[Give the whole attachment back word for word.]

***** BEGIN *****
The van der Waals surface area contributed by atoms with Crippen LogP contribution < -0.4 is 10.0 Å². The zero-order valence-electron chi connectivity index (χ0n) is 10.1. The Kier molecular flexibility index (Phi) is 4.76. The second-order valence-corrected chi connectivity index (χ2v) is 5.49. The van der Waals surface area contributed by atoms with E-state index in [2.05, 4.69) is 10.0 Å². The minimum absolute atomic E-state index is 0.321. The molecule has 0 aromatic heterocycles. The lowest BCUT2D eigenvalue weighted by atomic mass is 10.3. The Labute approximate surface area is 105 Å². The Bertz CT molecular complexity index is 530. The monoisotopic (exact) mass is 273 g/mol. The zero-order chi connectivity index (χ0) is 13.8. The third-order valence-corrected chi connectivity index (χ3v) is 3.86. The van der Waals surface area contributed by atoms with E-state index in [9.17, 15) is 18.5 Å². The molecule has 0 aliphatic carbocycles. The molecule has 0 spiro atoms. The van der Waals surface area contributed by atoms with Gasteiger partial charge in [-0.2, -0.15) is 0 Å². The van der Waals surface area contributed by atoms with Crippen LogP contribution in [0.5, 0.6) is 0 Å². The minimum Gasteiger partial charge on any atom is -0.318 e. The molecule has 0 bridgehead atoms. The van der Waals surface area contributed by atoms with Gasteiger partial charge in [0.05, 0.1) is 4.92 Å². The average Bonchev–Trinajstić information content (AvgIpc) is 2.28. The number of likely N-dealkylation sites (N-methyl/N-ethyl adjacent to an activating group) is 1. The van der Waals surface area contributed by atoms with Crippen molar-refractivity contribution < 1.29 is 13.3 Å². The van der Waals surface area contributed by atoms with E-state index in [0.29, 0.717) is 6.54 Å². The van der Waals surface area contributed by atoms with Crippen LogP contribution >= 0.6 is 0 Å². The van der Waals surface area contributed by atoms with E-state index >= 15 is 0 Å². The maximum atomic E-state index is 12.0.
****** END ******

The van der Waals surface area contributed by atoms with Crippen LogP contribution < -0.4 is 10.0 Å². The zero-order valence-electron chi connectivity index (χ0n) is 10.1. The Kier molecular flexibility index (Phi) is 4.76. The second-order valence-corrected chi connectivity index (χ2v) is 5.49. The van der Waals surface area contributed by atoms with E-state index in [2.05, 4.69) is 10.0 Å². The minimum absolute atomic E-state index is 0.321. The molecule has 0 aromatic heterocycles. The lowest BCUT2D eigenvalue weighted by atomic mass is 10.3. The Labute approximate surface area is 105 Å². The Bertz CT molecular complexity index is 530. The monoisotopic (exact) mass is 273 g/mol. The zero-order chi connectivity index (χ0) is 13.8. The third-order valence-corrected chi connectivity index (χ3v) is 3.86. The van der Waals surface area contributed by atoms with E-state index in [9.17, 15) is 18.5 Å². The molecule has 0 aliphatic carbocycles. The molecule has 0 spiro atoms. The van der Waals surface area contributed by atoms with Gasteiger partial charge in [-0.2, -0.15) is 0 Å². The van der Waals surface area contributed by atoms with Crippen LogP contribution in [0.5, 0.6) is 0 Å². The minimum Gasteiger partial charge on any atom is -0.318 e. The molecule has 0 bridgehead atoms. The van der Waals surface area contributed by atoms with Gasteiger partial charge in [0.05, 0.1) is 4.92 Å². The average Bonchev–Trinajstić information content (AvgIpc) is 2.28. The number of likely N-dealkylation sites (N-methyl/N-ethyl adjacent to an activating group) is 1. The van der Waals surface area contributed by atoms with Crippen molar-refractivity contribution < 1.29 is 13.3 Å². The van der Waals surface area contributed by atoms with E-state index in [0.29, 0.717) is 6.54 Å². The van der Waals surface area contributed by atoms with Crippen LogP contribution >= 0.6 is 0 Å². The van der Waals surface area contributed by atoms with E-state index >= 15 is 0 Å². The maximum atomic E-state index is 12.0.